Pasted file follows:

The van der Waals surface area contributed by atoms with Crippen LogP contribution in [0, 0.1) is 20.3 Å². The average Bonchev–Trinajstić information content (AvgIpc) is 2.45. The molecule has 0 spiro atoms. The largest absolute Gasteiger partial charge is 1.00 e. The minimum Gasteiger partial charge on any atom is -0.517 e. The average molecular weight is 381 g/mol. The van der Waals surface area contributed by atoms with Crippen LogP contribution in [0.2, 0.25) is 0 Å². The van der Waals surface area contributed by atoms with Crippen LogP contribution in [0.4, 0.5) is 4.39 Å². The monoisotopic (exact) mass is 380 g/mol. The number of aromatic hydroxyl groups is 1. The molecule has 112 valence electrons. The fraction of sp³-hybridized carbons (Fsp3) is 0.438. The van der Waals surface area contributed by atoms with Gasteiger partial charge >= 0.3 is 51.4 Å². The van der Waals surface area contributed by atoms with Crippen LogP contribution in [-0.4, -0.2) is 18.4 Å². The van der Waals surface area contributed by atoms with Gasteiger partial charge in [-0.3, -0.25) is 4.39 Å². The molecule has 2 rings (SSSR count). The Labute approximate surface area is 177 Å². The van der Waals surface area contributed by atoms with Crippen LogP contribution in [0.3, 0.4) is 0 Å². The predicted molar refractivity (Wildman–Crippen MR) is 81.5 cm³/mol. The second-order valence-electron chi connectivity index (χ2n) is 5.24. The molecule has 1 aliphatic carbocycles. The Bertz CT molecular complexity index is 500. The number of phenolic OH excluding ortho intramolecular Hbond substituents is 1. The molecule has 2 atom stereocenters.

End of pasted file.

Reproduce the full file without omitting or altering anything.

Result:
The van der Waals surface area contributed by atoms with Crippen LogP contribution in [0, 0.1) is 20.3 Å². The average Bonchev–Trinajstić information content (AvgIpc) is 2.45. The molecule has 0 spiro atoms. The largest absolute Gasteiger partial charge is 1.00 e. The minimum Gasteiger partial charge on any atom is -0.517 e. The average molecular weight is 381 g/mol. The van der Waals surface area contributed by atoms with Crippen LogP contribution in [0.2, 0.25) is 0 Å². The van der Waals surface area contributed by atoms with Crippen LogP contribution in [0.4, 0.5) is 4.39 Å². The monoisotopic (exact) mass is 380 g/mol. The number of aromatic hydroxyl groups is 1. The molecule has 112 valence electrons. The fraction of sp³-hybridized carbons (Fsp3) is 0.438. The van der Waals surface area contributed by atoms with Gasteiger partial charge >= 0.3 is 51.4 Å². The van der Waals surface area contributed by atoms with Crippen LogP contribution in [-0.4, -0.2) is 18.4 Å². The van der Waals surface area contributed by atoms with Gasteiger partial charge in [-0.3, -0.25) is 4.39 Å². The molecule has 2 rings (SSSR count). The Labute approximate surface area is 177 Å². The van der Waals surface area contributed by atoms with Crippen LogP contribution in [0.3, 0.4) is 0 Å². The predicted molar refractivity (Wildman–Crippen MR) is 81.5 cm³/mol. The second-order valence-electron chi connectivity index (χ2n) is 5.24. The molecule has 1 aliphatic carbocycles. The Bertz CT molecular complexity index is 500. The number of phenolic OH excluding ortho intramolecular Hbond substituents is 1. The molecule has 2 atom stereocenters.